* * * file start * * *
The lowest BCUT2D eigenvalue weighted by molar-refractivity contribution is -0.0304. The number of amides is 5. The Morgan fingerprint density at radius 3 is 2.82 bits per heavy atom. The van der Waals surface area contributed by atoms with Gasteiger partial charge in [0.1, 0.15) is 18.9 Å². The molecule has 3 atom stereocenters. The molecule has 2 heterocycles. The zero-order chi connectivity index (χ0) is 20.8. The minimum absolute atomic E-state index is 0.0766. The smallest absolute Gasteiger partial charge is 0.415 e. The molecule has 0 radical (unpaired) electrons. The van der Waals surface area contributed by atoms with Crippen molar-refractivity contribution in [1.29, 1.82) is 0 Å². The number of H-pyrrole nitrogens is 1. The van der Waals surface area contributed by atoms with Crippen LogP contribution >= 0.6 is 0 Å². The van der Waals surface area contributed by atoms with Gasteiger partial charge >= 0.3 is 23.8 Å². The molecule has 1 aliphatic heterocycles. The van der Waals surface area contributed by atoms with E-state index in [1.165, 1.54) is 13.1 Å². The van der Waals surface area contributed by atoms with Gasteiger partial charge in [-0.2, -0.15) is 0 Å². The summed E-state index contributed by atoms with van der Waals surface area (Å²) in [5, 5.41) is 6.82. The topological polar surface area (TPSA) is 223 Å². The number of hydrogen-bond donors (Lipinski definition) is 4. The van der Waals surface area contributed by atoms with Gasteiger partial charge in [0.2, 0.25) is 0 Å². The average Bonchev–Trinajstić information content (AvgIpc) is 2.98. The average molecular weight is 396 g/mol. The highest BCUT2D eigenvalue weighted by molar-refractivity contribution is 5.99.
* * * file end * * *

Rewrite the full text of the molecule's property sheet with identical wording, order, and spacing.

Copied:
The lowest BCUT2D eigenvalue weighted by molar-refractivity contribution is -0.0304. The number of amides is 5. The Morgan fingerprint density at radius 3 is 2.82 bits per heavy atom. The van der Waals surface area contributed by atoms with Gasteiger partial charge in [0.1, 0.15) is 18.9 Å². The molecule has 3 atom stereocenters. The molecule has 2 heterocycles. The zero-order chi connectivity index (χ0) is 20.8. The minimum absolute atomic E-state index is 0.0766. The smallest absolute Gasteiger partial charge is 0.415 e. The molecule has 0 radical (unpaired) electrons. The van der Waals surface area contributed by atoms with Crippen molar-refractivity contribution in [1.29, 1.82) is 0 Å². The number of H-pyrrole nitrogens is 1. The van der Waals surface area contributed by atoms with Crippen LogP contribution >= 0.6 is 0 Å². The van der Waals surface area contributed by atoms with Gasteiger partial charge >= 0.3 is 23.8 Å². The molecule has 1 aliphatic heterocycles. The van der Waals surface area contributed by atoms with E-state index in [1.165, 1.54) is 13.1 Å². The van der Waals surface area contributed by atoms with Gasteiger partial charge in [-0.2, -0.15) is 0 Å². The summed E-state index contributed by atoms with van der Waals surface area (Å²) in [5, 5.41) is 6.82. The topological polar surface area (TPSA) is 223 Å². The number of hydrogen-bond donors (Lipinski definition) is 4. The van der Waals surface area contributed by atoms with Gasteiger partial charge in [0.2, 0.25) is 0 Å². The average Bonchev–Trinajstić information content (AvgIpc) is 2.98. The average molecular weight is 396 g/mol. The highest BCUT2D eigenvalue weighted by molar-refractivity contribution is 5.99.